• C04B35/52Shaped ceramic products characterised by their composition; Ceramics compositions; Processing powders of inorganic compounds preparatory to the manufacturing of ceramic products based on non-oxide ceramics based on carbon, e.g. graphite
    • C04B35/528Shaped ceramic products characterised by their composition; Ceramics compositions; Processing powders of inorganic compounds preparatory to the manufacturing of ceramic products based on non-oxide ceramics based on carbon, e.g. graphite obtained from carbonaceous particles with or without other non-organic components
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    • C04B35/622Forming processes; Processing powders of inorganic compounds preparatory to the manufacturing of ceramic products
    • C04B35/626Preparing or treating the powders individually or as batches ; preparing or treating macroscopic reinforcing agents for ceramic products, e.g. fibres; mechanical aspects section B
    • C04B35/62605Treating the starting powders individually or as mixtures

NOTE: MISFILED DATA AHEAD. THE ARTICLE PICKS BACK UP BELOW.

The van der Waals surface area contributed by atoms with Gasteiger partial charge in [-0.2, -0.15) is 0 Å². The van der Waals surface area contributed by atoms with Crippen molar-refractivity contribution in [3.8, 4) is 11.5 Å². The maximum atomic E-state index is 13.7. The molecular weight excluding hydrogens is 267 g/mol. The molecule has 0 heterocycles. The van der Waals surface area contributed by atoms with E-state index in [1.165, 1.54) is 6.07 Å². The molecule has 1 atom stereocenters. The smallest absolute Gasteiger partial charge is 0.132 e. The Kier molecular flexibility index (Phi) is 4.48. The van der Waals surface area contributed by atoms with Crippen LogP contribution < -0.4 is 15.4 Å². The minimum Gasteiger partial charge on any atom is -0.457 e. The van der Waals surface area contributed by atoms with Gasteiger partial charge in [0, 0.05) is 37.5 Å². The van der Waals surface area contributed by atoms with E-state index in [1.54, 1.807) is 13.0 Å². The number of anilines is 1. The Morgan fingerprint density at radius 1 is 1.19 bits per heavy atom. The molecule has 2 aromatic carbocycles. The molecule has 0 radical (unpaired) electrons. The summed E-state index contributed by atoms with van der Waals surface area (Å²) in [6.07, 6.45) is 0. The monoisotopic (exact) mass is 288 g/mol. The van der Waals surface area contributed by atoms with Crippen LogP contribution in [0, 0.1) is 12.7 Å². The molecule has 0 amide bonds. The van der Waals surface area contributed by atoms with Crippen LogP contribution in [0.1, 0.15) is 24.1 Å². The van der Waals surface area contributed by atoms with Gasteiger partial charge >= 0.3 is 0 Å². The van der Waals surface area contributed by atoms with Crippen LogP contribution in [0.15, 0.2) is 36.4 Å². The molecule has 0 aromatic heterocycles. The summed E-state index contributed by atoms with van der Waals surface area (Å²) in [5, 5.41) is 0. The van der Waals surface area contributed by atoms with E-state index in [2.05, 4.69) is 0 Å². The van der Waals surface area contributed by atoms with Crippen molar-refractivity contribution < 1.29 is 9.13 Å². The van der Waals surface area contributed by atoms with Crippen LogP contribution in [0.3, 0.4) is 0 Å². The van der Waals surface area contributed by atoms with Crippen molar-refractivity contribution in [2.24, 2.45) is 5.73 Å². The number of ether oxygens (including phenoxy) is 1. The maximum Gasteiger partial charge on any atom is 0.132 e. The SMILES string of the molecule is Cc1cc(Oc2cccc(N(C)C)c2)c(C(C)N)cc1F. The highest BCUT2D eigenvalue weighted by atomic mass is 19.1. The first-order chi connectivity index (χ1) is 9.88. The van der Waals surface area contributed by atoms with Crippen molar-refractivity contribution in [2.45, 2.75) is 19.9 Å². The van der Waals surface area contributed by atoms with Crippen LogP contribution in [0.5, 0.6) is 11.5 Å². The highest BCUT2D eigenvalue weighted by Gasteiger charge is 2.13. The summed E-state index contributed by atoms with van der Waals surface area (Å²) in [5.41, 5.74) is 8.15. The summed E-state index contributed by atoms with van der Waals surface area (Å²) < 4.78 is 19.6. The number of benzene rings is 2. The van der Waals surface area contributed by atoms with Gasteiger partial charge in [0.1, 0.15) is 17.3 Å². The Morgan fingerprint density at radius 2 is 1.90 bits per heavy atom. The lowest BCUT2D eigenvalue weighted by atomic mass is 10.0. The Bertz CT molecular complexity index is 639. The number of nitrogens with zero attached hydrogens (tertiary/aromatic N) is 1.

• C04B35/62645Thermal treatment of powders or mixtures thereof other than sintering
    • C04B35/6268Thermal treatment of powders or mixtures thereof other than sintering characterised by the applied pressure or type of atmosphere, e.g. in vacuum, hydrogen or a specific oxygen pressure
    • HELECTRICITY
    • H01BASIC ELECTRIC ELEMENTS
    • H01MPROCESSES OR MEANS, e.g. BATTERIES, FOR THE DIRECT CONVERSION OF CHEMICAL ENERGY INTO ELECTRICAL ENERGY
    • H01M4/00Electrodes
    • H01M4/02Electrodes composed of or comprising active material
    • H01M4/36Selection of substances as active materials, active masses, active liquids
    • H01M4/58Selection of substances as active materials, active masses, active liquids of inorganic compounds other than oxides or hydroxides, e.g. sulfides, selenides, tellurides, halogenides or LiCoFy; of polyanionic structures, e.g. phosphates, silicates or borates
    • H01M4/583Carbonaceous material, e.g. graphite-intercalation compounds or CFx
    • H01M4/587Carbonaceous material, e.g. graphite-intercalation compounds or CFx for inserting or intercalating light metals
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    • C04B2235/02Composition of constituents of the starting material or of secondary phases of the final product
    • C04B2235/30Constituents and secondary phases not being of a fibrous nature
    • C04B2235/42Non metallic elements added as constituents or additives, e.g. sulfur, phosphor, selenium or tellurium